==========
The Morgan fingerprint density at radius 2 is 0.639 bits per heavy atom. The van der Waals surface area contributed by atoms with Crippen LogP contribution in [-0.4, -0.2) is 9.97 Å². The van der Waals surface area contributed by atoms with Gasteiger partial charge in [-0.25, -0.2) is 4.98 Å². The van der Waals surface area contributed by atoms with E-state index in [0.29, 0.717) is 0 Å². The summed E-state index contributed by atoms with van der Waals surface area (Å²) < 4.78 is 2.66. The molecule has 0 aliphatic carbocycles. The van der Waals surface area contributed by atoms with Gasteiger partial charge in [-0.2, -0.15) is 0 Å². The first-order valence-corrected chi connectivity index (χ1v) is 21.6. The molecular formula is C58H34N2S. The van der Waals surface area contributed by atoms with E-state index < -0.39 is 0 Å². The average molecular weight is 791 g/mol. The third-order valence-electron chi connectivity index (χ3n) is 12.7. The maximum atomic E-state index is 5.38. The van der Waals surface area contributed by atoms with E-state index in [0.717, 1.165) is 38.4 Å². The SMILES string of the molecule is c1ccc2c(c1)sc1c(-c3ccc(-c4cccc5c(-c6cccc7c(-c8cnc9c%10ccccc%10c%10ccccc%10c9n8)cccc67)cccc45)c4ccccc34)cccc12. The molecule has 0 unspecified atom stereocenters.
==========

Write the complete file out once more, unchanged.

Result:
The Morgan fingerprint density at radius 2 is 0.639 bits per heavy atom. The van der Waals surface area contributed by atoms with Crippen LogP contribution in [-0.4, -0.2) is 9.97 Å². The van der Waals surface area contributed by atoms with Gasteiger partial charge in [-0.25, -0.2) is 4.98 Å². The van der Waals surface area contributed by atoms with E-state index in [0.29, 0.717) is 0 Å². The summed E-state index contributed by atoms with van der Waals surface area (Å²) < 4.78 is 2.66. The molecule has 0 aliphatic carbocycles. The van der Waals surface area contributed by atoms with Gasteiger partial charge in [-0.2, -0.15) is 0 Å². The first-order valence-corrected chi connectivity index (χ1v) is 21.6. The molecular formula is C58H34N2S. The van der Waals surface area contributed by atoms with E-state index < -0.39 is 0 Å². The average molecular weight is 791 g/mol. The third-order valence-electron chi connectivity index (χ3n) is 12.7. The maximum atomic E-state index is 5.38. The van der Waals surface area contributed by atoms with E-state index in [0.717, 1.165) is 38.4 Å². The SMILES string of the molecule is c1ccc2c(c1)sc1c(-c3ccc(-c4cccc5c(-c6cccc7c(-c8cnc9c%10ccccc%10c%10ccccc%10c9n8)cccc67)cccc45)c4ccccc34)cccc12. The molecule has 0 unspecified atom stereocenters.